In the world of timepieces, design is a crucial factor influencing purchasing decisions. A visually appealing design often serves as the driving force behind investing in an expensive watch. However, Apple’s smartwatches, despite their popularity, have been facing challenges in recent years. Market reports indicate a gradual decline in Apple’s smartwatch market share, primarily attributed to the lack of significant design changes. The Apple Watch Series 9 continues this trend by maintaining its design consistency, a decision that seems to defy market expectations.
The Persistence of Design
Apple’s approach of tweaking and selling a similar-looking model each year has been successful, as consumers continue to invest in new Apple Watches despite the absence of major design overhauls. However, the Series 9’s identical design to its predecessor raises questions about the necessity of such incremental updates. Yet, Apple introduces a new double-tap gesture, promising users an innovative way to interact with their watches without physically touching the screen.
Exploring What’s New
While the Series 9 retains the familiar design, it brings something fresh in the form of a double-tap gesture. This feature allows users to perform various functions without direct physical interaction with the watch. The introduction of this gesture hints at Apple’s commitment to innovation, even if the overall design remains unchanged.
Design and Specifications
Visually, the Series 9 shows no cosmetic deviation from the Series 7 or Series 8. The bezels around the display remain consistent, and without close inspection, distinguishing between different models becomes challenging. Despite the lack of visible changes, Apple emphasizes the use of recycled materials in constructing the aluminum case, promoting environmental sustainability.
The Series 9 retains a 1.9-inch Retina LTPO OLED display with a resolution of 484 x 396 pixels. While the bezels remain unchanged, Apple claims that this year’s display can achieve higher brightness levels. The inclusion of a new S9 SiP (System in Package) promises a faster neural engine for quicker interactions with Siri and enhanced on-device task handling.
Performance and Features
The S9 SiP’s performance improvement is noticeable in terms of app responsiveness and overall snappiness. However, the enhancements may not be significant enough to justify an upgrade for Series 8 users. The watch’s display brightness, claimed to reach up to 2,000 nits, matches the previous year’s Watch Ultra 2, maintaining adequate outdoor visibility.
WatchOS 10 introduces four new watch faces, including a playful Snoopy face and customizable Solar Analogue and Palette faces. The new Nike Globe face caters to users of the Nike Run app. The operating system also shifts towards a more button-centric interface, reducing reliance on gestures. The introduction of a virtual back button and improvements in native app designs contribute to a more user-friendly experience.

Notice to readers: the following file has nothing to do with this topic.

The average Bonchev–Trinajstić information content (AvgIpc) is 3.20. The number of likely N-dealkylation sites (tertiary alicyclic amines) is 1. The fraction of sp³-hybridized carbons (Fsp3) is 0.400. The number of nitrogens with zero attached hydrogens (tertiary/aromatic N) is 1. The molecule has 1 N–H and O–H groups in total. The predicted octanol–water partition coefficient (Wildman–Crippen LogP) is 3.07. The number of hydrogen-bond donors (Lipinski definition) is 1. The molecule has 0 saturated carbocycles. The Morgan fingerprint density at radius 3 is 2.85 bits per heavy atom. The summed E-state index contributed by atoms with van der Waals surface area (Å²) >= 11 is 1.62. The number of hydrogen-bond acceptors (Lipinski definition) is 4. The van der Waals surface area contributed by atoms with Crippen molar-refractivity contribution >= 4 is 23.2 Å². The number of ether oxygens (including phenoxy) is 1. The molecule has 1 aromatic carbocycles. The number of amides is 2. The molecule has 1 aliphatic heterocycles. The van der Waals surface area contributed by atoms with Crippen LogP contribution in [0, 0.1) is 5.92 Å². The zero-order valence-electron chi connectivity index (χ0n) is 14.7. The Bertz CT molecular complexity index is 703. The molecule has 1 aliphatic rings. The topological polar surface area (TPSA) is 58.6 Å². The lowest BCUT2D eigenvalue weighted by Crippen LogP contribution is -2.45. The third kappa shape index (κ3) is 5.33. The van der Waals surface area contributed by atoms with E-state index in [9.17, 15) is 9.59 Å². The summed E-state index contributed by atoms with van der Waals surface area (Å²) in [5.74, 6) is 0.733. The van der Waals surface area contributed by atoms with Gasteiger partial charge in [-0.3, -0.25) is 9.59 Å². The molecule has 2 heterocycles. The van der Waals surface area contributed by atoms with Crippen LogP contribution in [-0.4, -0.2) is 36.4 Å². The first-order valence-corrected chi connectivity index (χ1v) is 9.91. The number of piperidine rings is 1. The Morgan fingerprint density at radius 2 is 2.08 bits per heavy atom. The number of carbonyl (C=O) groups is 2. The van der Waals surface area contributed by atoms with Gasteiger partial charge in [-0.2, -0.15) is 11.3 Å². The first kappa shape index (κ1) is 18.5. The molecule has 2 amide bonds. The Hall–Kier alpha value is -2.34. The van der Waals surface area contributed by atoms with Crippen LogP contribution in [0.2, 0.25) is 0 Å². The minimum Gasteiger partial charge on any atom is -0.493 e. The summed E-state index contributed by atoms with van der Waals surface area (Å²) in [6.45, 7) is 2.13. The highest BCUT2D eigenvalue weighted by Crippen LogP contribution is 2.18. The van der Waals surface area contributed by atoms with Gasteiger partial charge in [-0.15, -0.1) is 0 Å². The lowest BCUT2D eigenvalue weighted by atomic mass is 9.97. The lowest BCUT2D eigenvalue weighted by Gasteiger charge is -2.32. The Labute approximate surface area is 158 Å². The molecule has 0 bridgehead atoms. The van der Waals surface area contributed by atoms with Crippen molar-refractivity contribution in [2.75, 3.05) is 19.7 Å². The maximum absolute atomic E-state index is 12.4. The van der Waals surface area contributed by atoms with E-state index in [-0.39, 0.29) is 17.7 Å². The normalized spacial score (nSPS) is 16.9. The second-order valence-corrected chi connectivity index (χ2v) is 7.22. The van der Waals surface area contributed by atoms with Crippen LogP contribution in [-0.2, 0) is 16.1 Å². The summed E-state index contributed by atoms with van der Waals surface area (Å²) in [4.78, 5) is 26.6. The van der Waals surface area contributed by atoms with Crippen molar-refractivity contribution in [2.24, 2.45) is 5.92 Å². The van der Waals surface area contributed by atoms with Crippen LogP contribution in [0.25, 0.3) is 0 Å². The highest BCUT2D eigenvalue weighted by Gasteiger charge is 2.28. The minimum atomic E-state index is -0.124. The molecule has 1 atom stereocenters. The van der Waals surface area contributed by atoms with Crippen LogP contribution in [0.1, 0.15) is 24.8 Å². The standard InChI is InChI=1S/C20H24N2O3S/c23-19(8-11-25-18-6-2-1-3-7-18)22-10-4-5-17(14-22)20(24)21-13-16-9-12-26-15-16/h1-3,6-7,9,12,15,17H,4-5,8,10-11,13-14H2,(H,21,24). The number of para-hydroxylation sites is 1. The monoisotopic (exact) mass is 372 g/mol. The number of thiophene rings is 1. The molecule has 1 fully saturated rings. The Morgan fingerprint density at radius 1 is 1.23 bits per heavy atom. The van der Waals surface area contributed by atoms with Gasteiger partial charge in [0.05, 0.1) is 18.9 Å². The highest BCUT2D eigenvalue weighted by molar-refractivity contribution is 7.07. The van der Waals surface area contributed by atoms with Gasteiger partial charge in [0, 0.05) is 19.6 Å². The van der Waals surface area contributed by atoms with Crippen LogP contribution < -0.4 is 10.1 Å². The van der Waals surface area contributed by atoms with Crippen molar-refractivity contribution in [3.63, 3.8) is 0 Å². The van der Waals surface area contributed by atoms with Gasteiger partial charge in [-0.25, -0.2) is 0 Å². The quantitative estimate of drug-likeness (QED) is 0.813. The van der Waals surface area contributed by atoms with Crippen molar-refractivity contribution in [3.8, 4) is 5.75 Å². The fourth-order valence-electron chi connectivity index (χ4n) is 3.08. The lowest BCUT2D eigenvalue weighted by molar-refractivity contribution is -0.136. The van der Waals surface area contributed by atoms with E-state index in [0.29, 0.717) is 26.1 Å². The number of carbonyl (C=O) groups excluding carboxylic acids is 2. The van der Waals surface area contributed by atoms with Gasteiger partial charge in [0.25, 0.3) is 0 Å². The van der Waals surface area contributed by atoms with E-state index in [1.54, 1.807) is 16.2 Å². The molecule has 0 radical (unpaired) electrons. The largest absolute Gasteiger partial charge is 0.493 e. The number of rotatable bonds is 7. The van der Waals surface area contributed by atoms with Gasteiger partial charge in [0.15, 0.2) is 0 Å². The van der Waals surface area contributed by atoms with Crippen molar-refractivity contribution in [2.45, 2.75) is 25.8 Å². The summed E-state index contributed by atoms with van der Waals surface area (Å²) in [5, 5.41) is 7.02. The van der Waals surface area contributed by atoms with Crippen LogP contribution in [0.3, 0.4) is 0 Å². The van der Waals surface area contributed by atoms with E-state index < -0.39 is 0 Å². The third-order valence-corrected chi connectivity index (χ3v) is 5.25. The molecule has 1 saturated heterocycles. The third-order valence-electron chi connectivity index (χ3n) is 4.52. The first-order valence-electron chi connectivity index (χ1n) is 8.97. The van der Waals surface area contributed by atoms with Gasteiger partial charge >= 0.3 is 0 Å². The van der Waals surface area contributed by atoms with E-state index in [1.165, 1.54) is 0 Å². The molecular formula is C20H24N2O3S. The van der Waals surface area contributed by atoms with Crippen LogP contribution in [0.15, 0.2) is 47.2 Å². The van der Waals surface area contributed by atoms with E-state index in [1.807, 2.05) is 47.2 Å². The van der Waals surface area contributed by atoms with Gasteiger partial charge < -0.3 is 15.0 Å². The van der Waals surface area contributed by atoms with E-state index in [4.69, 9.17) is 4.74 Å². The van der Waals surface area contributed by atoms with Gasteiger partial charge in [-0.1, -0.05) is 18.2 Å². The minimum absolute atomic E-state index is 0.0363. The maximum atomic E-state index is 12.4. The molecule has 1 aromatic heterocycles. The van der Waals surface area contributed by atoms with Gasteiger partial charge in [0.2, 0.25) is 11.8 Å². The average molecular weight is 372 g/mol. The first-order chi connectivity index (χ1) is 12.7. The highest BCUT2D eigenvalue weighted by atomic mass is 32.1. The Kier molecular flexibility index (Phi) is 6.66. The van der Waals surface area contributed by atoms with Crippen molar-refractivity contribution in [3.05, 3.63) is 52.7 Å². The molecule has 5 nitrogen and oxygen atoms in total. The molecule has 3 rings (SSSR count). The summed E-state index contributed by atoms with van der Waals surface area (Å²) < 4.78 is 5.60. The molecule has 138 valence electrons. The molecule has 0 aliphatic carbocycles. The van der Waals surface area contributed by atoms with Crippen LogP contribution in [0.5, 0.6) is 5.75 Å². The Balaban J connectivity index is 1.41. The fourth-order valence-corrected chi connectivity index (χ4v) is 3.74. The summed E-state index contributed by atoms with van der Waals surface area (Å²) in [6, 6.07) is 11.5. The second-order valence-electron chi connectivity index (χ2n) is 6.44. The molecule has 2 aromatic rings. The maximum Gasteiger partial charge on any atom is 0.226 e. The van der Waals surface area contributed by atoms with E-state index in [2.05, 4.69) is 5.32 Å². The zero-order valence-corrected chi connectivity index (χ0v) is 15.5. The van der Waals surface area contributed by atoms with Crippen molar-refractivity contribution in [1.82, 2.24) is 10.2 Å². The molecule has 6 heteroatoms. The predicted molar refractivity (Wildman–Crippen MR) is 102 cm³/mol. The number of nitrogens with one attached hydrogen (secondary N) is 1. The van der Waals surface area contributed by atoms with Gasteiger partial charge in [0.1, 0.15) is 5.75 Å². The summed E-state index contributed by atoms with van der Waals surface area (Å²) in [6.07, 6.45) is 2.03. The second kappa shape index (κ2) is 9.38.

The Double-Tap Gesture: A Mixed Bag
The highlight of the Series 9, the double-tap gesture, adds a layer of interaction convenience. However, its practicality may be limited, as it only works with specific single-button functions, such as accepting calls, starting/stopping a stopwatch, or managing music playback. The gesture requires the user to lift their wrist and glance at the watch, potentially creating a cumbersome experience in crowded or inconvenient settings.
Health and Fitness Tracking
The Series 9 continues Apple’s commitment to health and fitness tracking. Accurate results are observed in sleep tracking, heart rate monitoring, SpO2 readings, and GPS tracking during walks. The watch’s ability to log moods contributes to the broader focus on mental health, although certain features like the Journal app are expected later.
Battery Life and Charging
Despite no increase in battery size, Apple claims improvements in battery life, attributed to the power-efficient S9 SiP. However, real-world usage shows a marginal difference compared to the Series 8. The always-on feature, with sleep tracking enabled, results in approximately 1.5 days of usage. Charging speeds remain consistent with the previous model.
The Apple Watch Series 9, while technically proficient and equipped with new features, falls short of being a revolutionary upgrade. Its identical design to the Series 8 and incremental improvements may leave existing users questioning the need for an immediate upgrade. The double-tap gesture, though promising, has limitations and may not serve as a compelling reason to invest in the Series 9 for current Series 7 or Series 8 owners.
In conclusion, the Series 9 caters to those upgrading from older models, providing them with the newer S9 SiP and increased onboard storage. However, for users with recent models, the decision to upgrade depends heavily on personal preferences and the perceived value of the new features introduced in this iteration.